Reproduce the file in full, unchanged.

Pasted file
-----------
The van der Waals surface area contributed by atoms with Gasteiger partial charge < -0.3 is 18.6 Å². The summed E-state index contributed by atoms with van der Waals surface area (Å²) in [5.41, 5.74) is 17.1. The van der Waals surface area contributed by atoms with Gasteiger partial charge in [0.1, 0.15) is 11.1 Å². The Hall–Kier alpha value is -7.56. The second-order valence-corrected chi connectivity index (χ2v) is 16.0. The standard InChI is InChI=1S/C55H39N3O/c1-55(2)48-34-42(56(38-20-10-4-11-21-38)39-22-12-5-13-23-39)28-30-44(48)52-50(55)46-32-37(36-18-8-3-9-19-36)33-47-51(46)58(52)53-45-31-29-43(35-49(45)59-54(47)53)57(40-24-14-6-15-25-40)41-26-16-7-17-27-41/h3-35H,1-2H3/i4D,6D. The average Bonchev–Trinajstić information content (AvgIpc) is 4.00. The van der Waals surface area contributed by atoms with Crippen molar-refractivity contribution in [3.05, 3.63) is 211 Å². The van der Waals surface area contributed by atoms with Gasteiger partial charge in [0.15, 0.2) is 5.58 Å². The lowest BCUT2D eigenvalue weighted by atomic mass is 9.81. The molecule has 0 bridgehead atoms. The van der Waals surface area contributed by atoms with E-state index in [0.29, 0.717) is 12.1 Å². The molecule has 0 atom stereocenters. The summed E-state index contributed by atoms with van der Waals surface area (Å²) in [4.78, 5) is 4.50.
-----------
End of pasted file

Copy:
The van der Waals surface area contributed by atoms with Gasteiger partial charge < -0.3 is 18.6 Å². The summed E-state index contributed by atoms with van der Waals surface area (Å²) in [5.41, 5.74) is 17.1. The van der Waals surface area contributed by atoms with Gasteiger partial charge in [0.1, 0.15) is 11.1 Å². The Hall–Kier alpha value is -7.56. The second-order valence-corrected chi connectivity index (χ2v) is 16.0. The standard InChI is InChI=1S/C55H39N3O/c1-55(2)48-34-42(56(38-20-10-4-11-21-38)39-22-12-5-13-23-39)28-30-44(48)52-50(55)46-32-37(36-18-8-3-9-19-36)33-47-51(46)58(52)53-45-31-29-43(35-49(45)59-54(47)53)57(40-24-14-6-15-25-40)41-26-16-7-17-27-41/h3-35H,1-2H3/i4D,6D. The average Bonchev–Trinajstić information content (AvgIpc) is 4.00. The van der Waals surface area contributed by atoms with Crippen molar-refractivity contribution in [3.05, 3.63) is 211 Å². The van der Waals surface area contributed by atoms with Gasteiger partial charge in [0.15, 0.2) is 5.58 Å². The lowest BCUT2D eigenvalue weighted by atomic mass is 9.81. The molecule has 0 bridgehead atoms. The van der Waals surface area contributed by atoms with E-state index in [0.29, 0.717) is 12.1 Å². The molecule has 0 atom stereocenters. The summed E-state index contributed by atoms with van der Waals surface area (Å²) in [4.78, 5) is 4.50.